CUCINA PARADISO, The Heavenly Food of Sicily ($25) by Clifford A. Wright. The kind of Mediterranean cooking that not only makes just about any and every red wine taste good, but that is healthy as well. Riso, Pasta, Eggplant, Calimari and so much more. Hardbound, 275 pages. Excellent gift.

THE CUISINE OF CALIFORNIA ($14.95) by Diane Rossen Worthington. A new edition of the classic 1983 book has stood the test of time with recipes that are as fresh as the day they were written. Even complicated recipes are made simple by the author's step by step instructions, many of which allow you to do preparation hours or even days prior to guest's arrival. Recipes are organized by course (appetizer, main course, dessert, etc.) and even basic wine recommendations are provided. Deluxe paperback.

KEN HOM'S EAST MEETS WEST CUISINE, An American Chef Redefines the Food Styles of Two Cultures ($19.95) by Ken Hom, with wine recommendations by Ron Batori and Darrel Corti. All kinds of delicious sounding Asian and "fusion" style recipes with heavy emphasis on matching wine to the foods. How about Dry Chenin Blanc with Chicken-Asparagus-Sesame Salad or Muscato d'Asti with Mango Ice Cream with Candied Ginger? Hardbound. Great gift.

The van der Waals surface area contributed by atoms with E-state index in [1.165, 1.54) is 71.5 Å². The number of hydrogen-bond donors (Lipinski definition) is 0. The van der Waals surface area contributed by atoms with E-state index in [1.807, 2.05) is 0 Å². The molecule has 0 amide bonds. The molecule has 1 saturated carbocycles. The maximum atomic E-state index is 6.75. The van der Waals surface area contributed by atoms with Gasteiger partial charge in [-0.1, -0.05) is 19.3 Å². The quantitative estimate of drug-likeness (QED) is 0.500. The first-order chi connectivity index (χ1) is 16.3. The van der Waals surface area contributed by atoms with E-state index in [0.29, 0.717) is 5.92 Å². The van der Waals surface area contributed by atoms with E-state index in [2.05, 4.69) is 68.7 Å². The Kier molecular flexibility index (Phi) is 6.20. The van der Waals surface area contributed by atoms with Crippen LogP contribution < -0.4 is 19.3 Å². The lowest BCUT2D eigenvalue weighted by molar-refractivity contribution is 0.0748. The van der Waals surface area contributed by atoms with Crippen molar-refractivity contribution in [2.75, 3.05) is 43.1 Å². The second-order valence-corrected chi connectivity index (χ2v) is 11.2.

APERITIF ($24.95) by Georgeanne Brennan. All about drinks that are served before the meal, including Vermouth, Champagne and appropriate fortified wines like Sherry, Madeira and Pinot des Charantes, as well as recipes for finger foods to accompany them. Beautifully illustrated. A great gift book.

The Wine Curmudgeon
The Master Sommelier | Online Report
Lodgings Report | Cookbook Corner | Travel Trader | The Book Report
W.I.N.O. News | Letters to the Editor
Free Wine & Food Publications

© Copyright 1997 Jerry D, Mead, JDM Enterprises and Wine Investigation for Novices and Oenophiles; all rights reserved.

WineTrader Web Pages are designed, hosted and maintained by Wines on the Internet. This material may not be duplicated by electronic or other means without prior written permission of the publisher.
Latest Update: December 10, 1997